[G.R. NO. 170287 : February 14, 2008]
ALABANG COUNTRY CLUB, INC., Petitioner, v. NATIONAL LABOR RELATIONS COMMISSION, ALABANG COUNTRY CLUB INDEPENDENT EMPLOYEES UNION, CHRISTOPHER PIZARRO, MICHAEL BRAZA, and NOLASCO CASTUERAS, Respondents.
D E C I S I O N
VELASCO, JR., J.:
Petitioner Alabang Country Club, Inc. (Club) is a domestic non-profit corporation with principal office at Country Club Drive, Ayala Alabang, Muntinlupa City. Respondent Alabang Country Club Independent Employees Union (Union) is the exclusive bargaining agent of the Club's rank-and-file employees. In April 1996, respondents Christopher Pizarro, Michael Braza, and Nolasco Castueras were elected Union President, Vice-President, and Treasurer, respectively.
On June 21, 1999, the Club and the Union entered into a Collective Bargaining Agreement (CBA), which provided for a Union shop and maintenance of membership shop.
The pertinent parts of the CBA included in Article II on Union Security read, as follows:
Subsequently, in July 2001, an election was held and a new set of officers was elected. Soon thereafter, the new officers conducted an audit of the Union funds. They discovered some irregularly recorded entries, unaccounted expenses and disbursements, and uncollected loans from the Union funds. The Union notified respondents Pizarro, Braza, and Castueras of the audit results and asked them to explain the discrepancies in writing.2
Thereafter, on October 6, 2001, in a meeting called by the Union, respondents Pizarro, Braza, and Castueras explained their side. Braza denied any wrongdoing and instead asked that the investigation be addressed to Castueras, who was the Union Treasurer at that time. With regard to his unpaid loans, Braza claimed he had been paying through monthly salary deductions and said the Union could continue to deduct from his salary until full payment of his loans, provided he would be reimbursed should the result of the initial audit be proven wrong by a licensed auditor. With regard to the Union expenses which were without receipts, Braza explained that these were legitimate expenses for which receipts were not issued, e.g. transportation fares, food purchases from small eateries, and food and transportation allowances given to Union members with pending complaints with the Department of Labor and Employment, the National Labor Relations Commission (NLRC), and the fiscal's office. He explained that though there were no receipts for these expenses, these were supported by vouchers and itemized as expenses. Regarding his unpaid and unliquidated cash advances amounting to almost PhP 20,000, Braza explained that these were not actual cash advances but payments to a certain Ricardo Ricafrente who had loaned PhP 200,000 to the Union.3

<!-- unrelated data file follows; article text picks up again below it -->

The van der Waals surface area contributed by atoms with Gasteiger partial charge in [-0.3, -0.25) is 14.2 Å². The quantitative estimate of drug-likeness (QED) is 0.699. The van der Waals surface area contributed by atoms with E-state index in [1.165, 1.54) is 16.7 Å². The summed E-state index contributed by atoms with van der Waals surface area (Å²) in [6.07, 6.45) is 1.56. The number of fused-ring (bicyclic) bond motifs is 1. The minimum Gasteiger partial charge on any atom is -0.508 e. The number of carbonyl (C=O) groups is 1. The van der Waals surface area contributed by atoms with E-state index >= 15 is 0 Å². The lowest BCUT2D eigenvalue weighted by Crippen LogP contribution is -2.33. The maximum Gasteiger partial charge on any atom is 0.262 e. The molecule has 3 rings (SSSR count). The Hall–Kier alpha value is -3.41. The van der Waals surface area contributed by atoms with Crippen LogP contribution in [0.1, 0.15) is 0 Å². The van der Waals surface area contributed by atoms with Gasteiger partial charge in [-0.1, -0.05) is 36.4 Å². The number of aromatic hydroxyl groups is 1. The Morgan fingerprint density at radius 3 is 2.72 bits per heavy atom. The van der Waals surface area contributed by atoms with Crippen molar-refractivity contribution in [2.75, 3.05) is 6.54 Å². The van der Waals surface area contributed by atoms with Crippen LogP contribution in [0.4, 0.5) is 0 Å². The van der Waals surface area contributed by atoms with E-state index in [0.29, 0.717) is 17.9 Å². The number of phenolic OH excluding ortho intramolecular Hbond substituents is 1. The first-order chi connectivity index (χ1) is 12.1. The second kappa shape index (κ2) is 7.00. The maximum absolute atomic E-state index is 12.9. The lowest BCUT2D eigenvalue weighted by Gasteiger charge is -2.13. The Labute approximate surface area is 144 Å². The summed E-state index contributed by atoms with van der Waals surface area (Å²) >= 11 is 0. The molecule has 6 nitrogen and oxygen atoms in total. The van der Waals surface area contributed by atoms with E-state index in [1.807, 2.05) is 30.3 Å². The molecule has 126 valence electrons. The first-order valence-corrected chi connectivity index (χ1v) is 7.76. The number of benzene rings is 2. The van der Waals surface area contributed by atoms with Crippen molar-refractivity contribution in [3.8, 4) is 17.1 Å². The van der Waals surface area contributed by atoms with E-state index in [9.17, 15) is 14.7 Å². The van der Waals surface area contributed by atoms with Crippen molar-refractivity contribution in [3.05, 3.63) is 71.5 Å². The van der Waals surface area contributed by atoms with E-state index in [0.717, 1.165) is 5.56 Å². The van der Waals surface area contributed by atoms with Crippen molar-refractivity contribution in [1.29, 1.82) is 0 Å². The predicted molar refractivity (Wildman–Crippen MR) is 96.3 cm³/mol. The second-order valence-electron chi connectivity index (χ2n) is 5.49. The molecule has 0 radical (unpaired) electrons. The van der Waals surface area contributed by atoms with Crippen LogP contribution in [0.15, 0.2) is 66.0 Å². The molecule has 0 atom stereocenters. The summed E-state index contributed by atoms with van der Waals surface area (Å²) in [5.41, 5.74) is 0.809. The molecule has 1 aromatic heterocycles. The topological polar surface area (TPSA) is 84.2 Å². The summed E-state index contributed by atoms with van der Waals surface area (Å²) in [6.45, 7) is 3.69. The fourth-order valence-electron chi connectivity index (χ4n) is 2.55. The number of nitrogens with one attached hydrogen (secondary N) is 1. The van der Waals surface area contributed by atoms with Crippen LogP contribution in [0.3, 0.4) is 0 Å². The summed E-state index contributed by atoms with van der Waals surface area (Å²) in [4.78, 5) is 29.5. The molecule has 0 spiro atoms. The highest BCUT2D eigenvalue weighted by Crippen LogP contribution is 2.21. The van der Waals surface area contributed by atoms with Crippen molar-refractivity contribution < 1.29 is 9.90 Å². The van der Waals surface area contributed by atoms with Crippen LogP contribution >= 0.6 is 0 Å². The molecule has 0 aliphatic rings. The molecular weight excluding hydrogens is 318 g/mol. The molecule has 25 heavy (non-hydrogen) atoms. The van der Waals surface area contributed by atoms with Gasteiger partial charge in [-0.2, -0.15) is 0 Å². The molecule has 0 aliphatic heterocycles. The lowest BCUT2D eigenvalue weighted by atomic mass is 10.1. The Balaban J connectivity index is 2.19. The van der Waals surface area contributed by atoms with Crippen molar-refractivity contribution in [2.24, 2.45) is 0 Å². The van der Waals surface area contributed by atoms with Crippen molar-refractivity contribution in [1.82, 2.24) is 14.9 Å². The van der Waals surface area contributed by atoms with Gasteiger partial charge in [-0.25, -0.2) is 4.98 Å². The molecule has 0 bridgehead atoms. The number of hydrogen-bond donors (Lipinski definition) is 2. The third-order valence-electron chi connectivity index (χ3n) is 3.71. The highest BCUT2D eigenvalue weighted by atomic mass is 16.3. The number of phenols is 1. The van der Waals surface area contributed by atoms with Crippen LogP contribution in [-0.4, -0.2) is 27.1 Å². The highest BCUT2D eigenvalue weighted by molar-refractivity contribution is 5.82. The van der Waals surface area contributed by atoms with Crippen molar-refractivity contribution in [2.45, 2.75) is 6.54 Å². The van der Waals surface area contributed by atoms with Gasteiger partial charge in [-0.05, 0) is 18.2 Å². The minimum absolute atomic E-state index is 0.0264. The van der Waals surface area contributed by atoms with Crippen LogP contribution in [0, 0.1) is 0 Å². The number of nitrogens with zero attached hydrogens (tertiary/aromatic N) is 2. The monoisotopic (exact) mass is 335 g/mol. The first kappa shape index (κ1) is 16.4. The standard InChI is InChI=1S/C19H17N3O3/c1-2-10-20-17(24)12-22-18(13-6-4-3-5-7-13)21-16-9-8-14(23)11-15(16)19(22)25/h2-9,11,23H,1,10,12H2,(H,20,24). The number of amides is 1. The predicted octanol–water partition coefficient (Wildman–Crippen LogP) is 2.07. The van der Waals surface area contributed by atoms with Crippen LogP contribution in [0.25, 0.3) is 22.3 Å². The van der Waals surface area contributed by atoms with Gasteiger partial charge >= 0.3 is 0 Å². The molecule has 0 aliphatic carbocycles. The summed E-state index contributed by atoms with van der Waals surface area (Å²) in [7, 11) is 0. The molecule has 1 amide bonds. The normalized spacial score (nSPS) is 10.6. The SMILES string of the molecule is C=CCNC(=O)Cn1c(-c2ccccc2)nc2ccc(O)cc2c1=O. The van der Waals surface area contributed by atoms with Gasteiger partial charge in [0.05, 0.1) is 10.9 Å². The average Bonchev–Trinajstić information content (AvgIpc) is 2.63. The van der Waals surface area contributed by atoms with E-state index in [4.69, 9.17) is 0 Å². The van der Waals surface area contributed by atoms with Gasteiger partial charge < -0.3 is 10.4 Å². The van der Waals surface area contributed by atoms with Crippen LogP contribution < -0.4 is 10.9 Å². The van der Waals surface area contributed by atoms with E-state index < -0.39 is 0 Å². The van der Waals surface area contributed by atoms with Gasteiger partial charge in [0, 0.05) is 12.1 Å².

Pizarro, for his part, blamed Castueras for his unpaid and uncollected loan and cash advances. He claimed his salaries were regularly deducted to pay his loan and he did not know why these remained unpaid in the records. Nonetheless, he likewise agreed to continuous salary deductions until all his accountabilities were paid.4
Castueras also denied any wrongdoing and claimed that the irregular entries in the records were unintentional and were due to inadvertence because of his voluminous work load. He offered that his unpaid personal loan of PhP 27,500 also be deducted from his salary until the loans were fully paid. Without admitting any fault on his part, Castueras suggested that his salary be deducted until the unaccounted difference between the loans and the amount collected amounting to a total of PhP 22,000 is paid.5
Despite their explanations, respondents Pizarro, Braza, and Castueras were expelled from the Union, and, on October 16, 2001, were furnished individual letters of expulsion for malversation of Union funds.6 Attached to the letters were copies of the Panawagan ng mga Opisyales ng Unyon signed by 37 out of 63 Union members and officers, and a Board of Directors' Resolution7 expelling them from the Union.